Writer Tips

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What's the best way to write intense fiction (i.e. horror, sexually explicit, etc.)

If you want to write words that pack a punch, the most invaluable thing to remember is that it is not the words themselves that have impact, but rather the IMAGES they conjure up in the reader's mind. If you are writing a gruesome horror, then describing every single detail about a mutilated-zombie-feasting-off-the-flesh-of-the-living is just going to be boring. Why? Because it leaves nothing to the reader's imagination! The best horror is IMPLIED horror. Make your reader aware that the zombie is eating the poor soul. Their own imagination can take it from there, so long as you imply what is happening, rather than explicitly say so. A clever technique, and one that Stephen King frequently uses, is to give a point-of-view description of the horrific scene where the viewer can only see a small fraction of the event. Once you have what the viewer sees, your own imagination is limitless and it creates a infinite landscape of gruesome possibilities. Far better than being told every single detail of what's going on! Similarly with sexually explicit material, it is the implication that can conjure more intense imagery in the reader's mind, rather than the outright description, which will never live up to the same expectations: In conclusion, you have to ask yourself, which is more powerful, the printed word or the reader's mind? And it's the latter every time.


I want people to hear my opinions!

Very few traditional methods (such as printed newspapers and magazines) allow you to voice yourself unless you have been a consistent writer/journalist for an extended time. This is a tough route and not recommended, unless you already have years of experience in the field. Now is the time to embrace technology and blog your way to fame! Experienced bloggers know that in order to be successful, you have to write for OTHER PEOPLE. This means, at the most basic level, keeping your spelling, punctuation and grammar at an above-reasonable level. People will not consistently read your work if it is peppered with mistakes or hArD2rEEd!!1! Also, you have to choose a style and stick with it. Go to great lengths to get your blog noticed. RSS is a good tool to get a single blog onto a million pages. People want an informed opinion to rely upon when they read blogs so do your research before you shoot your mouth off. There's nothing better than a passionate blogger fighting to overthrow the system. Then again, theres nothing worse than a passionate blogger ranting unfounded allegations and generally making a big, ignorable mess! Treat your audience like adults and respect them as you write.


I want to write for the Washington Post! Or the London Times!

Very few people in this world write for the biggest national and international newspapers in the world, so keep your sights high, but realistic. The most sage advice you can get is to start from the bottom and work your way up. Begin at the local of localest news outlets. You can often get unpaid journalist experience, which is invaluable for when you want to step up a gear and write for better-known rags. Also, if you think you are genuinely talented, then you know the cliche: the cream always rises to the top! Keep trying. If you show determination and unfaltering grit, then you WILL get noticed, and once you are noticed, it's a question of consistency. Your career can only rise if you keep going.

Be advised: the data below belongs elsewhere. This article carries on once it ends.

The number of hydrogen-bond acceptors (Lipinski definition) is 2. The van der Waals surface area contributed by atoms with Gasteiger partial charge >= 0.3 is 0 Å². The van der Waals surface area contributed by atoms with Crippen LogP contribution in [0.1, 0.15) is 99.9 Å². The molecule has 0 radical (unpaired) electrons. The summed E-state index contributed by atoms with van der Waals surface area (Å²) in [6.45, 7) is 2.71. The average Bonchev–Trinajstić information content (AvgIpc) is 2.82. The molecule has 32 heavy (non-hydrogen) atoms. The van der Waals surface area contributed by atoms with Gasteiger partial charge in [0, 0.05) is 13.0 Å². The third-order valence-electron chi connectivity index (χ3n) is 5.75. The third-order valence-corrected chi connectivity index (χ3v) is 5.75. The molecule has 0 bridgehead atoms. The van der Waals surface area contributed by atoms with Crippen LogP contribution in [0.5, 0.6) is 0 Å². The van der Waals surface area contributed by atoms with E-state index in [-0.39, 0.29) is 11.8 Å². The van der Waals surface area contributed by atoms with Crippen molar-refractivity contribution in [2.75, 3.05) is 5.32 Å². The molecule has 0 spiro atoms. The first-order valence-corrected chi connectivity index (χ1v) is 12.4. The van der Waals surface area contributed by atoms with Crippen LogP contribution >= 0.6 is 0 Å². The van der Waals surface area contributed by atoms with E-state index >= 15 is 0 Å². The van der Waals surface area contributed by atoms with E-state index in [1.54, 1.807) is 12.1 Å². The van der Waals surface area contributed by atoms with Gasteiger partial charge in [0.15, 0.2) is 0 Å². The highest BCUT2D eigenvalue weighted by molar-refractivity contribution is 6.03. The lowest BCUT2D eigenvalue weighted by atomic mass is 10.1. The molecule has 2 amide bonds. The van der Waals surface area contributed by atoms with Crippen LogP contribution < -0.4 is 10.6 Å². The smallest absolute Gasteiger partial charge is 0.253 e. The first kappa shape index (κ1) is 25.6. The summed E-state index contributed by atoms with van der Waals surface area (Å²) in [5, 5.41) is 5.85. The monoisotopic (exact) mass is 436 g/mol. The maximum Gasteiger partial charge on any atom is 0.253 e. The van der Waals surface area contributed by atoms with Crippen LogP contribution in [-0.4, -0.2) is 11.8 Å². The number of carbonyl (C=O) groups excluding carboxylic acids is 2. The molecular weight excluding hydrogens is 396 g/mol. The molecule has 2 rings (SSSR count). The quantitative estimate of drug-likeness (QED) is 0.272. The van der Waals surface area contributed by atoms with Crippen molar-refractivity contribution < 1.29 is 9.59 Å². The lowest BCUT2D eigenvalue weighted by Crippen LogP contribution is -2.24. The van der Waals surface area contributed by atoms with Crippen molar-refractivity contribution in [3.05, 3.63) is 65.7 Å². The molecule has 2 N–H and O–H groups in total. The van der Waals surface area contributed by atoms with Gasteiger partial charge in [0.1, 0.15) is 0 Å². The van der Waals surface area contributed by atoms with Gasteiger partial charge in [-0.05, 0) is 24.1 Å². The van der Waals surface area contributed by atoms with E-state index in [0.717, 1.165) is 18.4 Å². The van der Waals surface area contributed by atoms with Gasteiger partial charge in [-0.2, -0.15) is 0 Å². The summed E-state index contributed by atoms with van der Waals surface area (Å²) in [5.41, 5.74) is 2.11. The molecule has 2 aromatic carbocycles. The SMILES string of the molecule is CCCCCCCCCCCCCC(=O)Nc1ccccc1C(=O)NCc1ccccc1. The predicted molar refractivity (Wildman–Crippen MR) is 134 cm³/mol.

Should I kill off my characters?

Killing a character should always be a last resort. Why? Because the death of one character will have more impact, more emotion, more everything you could want in a story than the death of thousands. Even if you are writing gruesome horror; keep the death count down, as the fewer deaths there are, the more impact they have on the reader. (Plus if you keep many of your characters alive, it will keep the reader guessing who could snuff it right until the end!)


I want to write epic fantasy!

Here's a tip: Everyone loves immersing themselves in a world, and escape reality, and a book is the fundamental way to do this. If you have created your own world, then write a tale set in it, but always remember your goal is to tell a story; not to inform the reader of the most minutae details of this world you have created. This is a common pitfall. If you let the physics of your world interfere with the story you are telling, then you have lost the reader. You need to engross them! Fantasy epics are full of thrilling adventures: Make sure your adventure gets priority over forcing your readers to acknowledge every detail of your own fantasy universe.


How do I keep my readers engrossed?

Never make a sentence too long. The human eye needs to rest frequently, so a sentence should rarely be over three lines of the page. It is more dramatic to use short sentences if you are writing thrilling action. The shortness and succinct sentence writing is a fantastic tool employed by writers; Agatha Christie used a special structure of gradually decreasing sentence length throughout a paragraph, which encouraged the reader to subconsciously read faster: when the reader's eye was trained to read as fast as humanly possible, she would stop the action dead, similar to a climax in a movie when the music stops suddenly before the big finale, and this technique would make the reader yearn to read more. Write to lure your readers in! If it interests you, it will interest someone else, so always keep it interesting. Finally, always keep the reader guessing and asking questions. The ideal achievement you can have is by making the reader not want to stop reading for a second.

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Barbara Gibson